BMW production chief, Harald Krueger, said the company will not add a third model to the “i” sub-brand until it has a better idea of demand.
Automotive News reports that the development of the “i” sub-brand costs BMW nearly $2..7 billion dollars, a huge gamble for the Bavarians. But the high risk strategy might pay off for BMW who reported already over 11,000 global orders for the i3 electric vehicle.
BMW says this means that customers must wait up to six months for their cars.
Even though BMW has trademarked the i1 through i9 names, but Krueger said it currently has no plans to add to the i3 and the i8 plug-in hybrid supercar, which will go on sale this spring.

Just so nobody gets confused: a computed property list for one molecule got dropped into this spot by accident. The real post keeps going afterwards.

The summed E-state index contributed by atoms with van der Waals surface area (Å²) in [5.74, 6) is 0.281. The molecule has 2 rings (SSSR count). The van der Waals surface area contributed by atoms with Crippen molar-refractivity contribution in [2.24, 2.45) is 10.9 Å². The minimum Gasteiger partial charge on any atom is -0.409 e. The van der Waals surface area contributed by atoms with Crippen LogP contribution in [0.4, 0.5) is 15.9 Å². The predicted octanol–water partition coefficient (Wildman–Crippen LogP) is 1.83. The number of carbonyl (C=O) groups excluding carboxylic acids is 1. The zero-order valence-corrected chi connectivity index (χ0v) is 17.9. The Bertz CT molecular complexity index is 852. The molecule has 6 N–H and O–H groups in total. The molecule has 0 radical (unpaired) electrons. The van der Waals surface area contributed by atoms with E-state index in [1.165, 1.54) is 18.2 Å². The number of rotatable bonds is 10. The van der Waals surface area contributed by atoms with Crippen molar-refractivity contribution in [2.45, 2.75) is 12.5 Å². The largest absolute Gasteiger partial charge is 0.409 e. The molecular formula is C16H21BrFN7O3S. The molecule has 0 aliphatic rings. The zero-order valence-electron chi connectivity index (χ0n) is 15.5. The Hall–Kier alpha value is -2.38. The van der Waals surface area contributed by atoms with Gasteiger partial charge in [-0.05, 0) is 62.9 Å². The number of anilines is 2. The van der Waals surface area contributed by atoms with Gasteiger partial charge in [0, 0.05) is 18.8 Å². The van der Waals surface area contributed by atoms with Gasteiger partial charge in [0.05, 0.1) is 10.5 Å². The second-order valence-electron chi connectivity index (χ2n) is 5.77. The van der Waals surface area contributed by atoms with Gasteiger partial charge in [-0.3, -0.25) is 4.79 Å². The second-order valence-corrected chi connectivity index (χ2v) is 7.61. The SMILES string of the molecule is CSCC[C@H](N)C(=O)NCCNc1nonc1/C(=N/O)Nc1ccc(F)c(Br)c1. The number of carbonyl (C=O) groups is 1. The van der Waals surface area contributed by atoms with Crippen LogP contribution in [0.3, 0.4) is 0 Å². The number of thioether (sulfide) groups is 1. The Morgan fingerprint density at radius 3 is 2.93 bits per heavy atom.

“We need to see how demand for the cars develops,” Krueger said.
The next rumored BMW i vehicle is the i5. The BMW i5 is rumored to be more family friendly, with extra cabin and trunk space. BMW engineers think that by adding just 100mm of extra legroom and another 150mm of rear overhang, they can create a spacious family EV hardly longer than a MINI Countryman.
Creating the i5 is potentially a much cheaper and simpler operation than stretching a conventional steel monocoque car, as the i3 uses a separate chassis.
Amid rumors of i3 production shortage, Krueger declined to give a specific figure for BMW’s current rate of production for the i3, which is built in Leipzig, Germany.